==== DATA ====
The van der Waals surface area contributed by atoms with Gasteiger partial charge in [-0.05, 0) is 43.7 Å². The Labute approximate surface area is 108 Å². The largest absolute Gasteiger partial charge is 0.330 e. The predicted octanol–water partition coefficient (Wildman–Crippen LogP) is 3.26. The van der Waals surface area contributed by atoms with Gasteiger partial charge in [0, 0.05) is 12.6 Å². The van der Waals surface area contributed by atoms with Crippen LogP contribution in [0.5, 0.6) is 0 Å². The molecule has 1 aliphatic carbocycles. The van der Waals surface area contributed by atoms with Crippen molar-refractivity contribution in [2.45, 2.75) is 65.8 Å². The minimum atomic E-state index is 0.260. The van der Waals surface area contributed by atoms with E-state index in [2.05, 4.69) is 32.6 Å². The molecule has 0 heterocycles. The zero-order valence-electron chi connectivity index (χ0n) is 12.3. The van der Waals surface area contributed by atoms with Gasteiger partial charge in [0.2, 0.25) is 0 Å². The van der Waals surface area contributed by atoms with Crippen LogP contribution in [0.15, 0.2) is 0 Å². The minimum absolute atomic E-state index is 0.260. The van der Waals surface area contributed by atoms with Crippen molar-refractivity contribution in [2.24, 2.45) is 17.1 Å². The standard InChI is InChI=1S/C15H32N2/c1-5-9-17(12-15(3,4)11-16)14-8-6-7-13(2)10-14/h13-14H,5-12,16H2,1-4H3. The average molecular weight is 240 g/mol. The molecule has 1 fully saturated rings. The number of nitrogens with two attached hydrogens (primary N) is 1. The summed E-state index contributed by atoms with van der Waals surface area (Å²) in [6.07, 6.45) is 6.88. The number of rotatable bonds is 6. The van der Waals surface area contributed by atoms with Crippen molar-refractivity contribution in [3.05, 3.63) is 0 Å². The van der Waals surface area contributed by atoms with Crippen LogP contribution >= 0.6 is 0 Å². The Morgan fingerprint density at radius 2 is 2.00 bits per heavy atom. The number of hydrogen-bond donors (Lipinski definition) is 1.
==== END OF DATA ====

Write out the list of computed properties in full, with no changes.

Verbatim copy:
The van der Waals surface area contributed by atoms with Gasteiger partial charge in [-0.05, 0) is 43.7 Å². The Labute approximate surface area is 108 Å². The largest absolute Gasteiger partial charge is 0.330 e. The predicted octanol–water partition coefficient (Wildman–Crippen LogP) is 3.26. The van der Waals surface area contributed by atoms with Gasteiger partial charge in [0, 0.05) is 12.6 Å². The van der Waals surface area contributed by atoms with Crippen LogP contribution in [0.5, 0.6) is 0 Å². The molecule has 1 aliphatic carbocycles. The van der Waals surface area contributed by atoms with Crippen molar-refractivity contribution in [2.45, 2.75) is 65.8 Å². The minimum atomic E-state index is 0.260. The van der Waals surface area contributed by atoms with E-state index in [2.05, 4.69) is 32.6 Å². The molecule has 0 heterocycles. The zero-order valence-electron chi connectivity index (χ0n) is 12.3. The van der Waals surface area contributed by atoms with Gasteiger partial charge in [0.2, 0.25) is 0 Å². The van der Waals surface area contributed by atoms with Crippen LogP contribution in [0.15, 0.2) is 0 Å². The minimum absolute atomic E-state index is 0.260. The van der Waals surface area contributed by atoms with Crippen molar-refractivity contribution in [2.24, 2.45) is 17.1 Å². The standard InChI is InChI=1S/C15H32N2/c1-5-9-17(12-15(3,4)11-16)14-8-6-7-13(2)10-14/h13-14H,5-12,16H2,1-4H3. The average molecular weight is 240 g/mol. The molecule has 1 fully saturated rings. The number of nitrogens with two attached hydrogens (primary N) is 1. The summed E-state index contributed by atoms with van der Waals surface area (Å²) in [6.07, 6.45) is 6.88. The number of rotatable bonds is 6. The van der Waals surface area contributed by atoms with Crippen molar-refractivity contribution in [3.05, 3.63) is 0 Å². The van der Waals surface area contributed by atoms with Crippen LogP contribution >= 0.6 is 0 Å². The Morgan fingerprint density at radius 2 is 2.00 bits per heavy atom. The number of hydrogen-bond donors (Lipinski definition) is 1.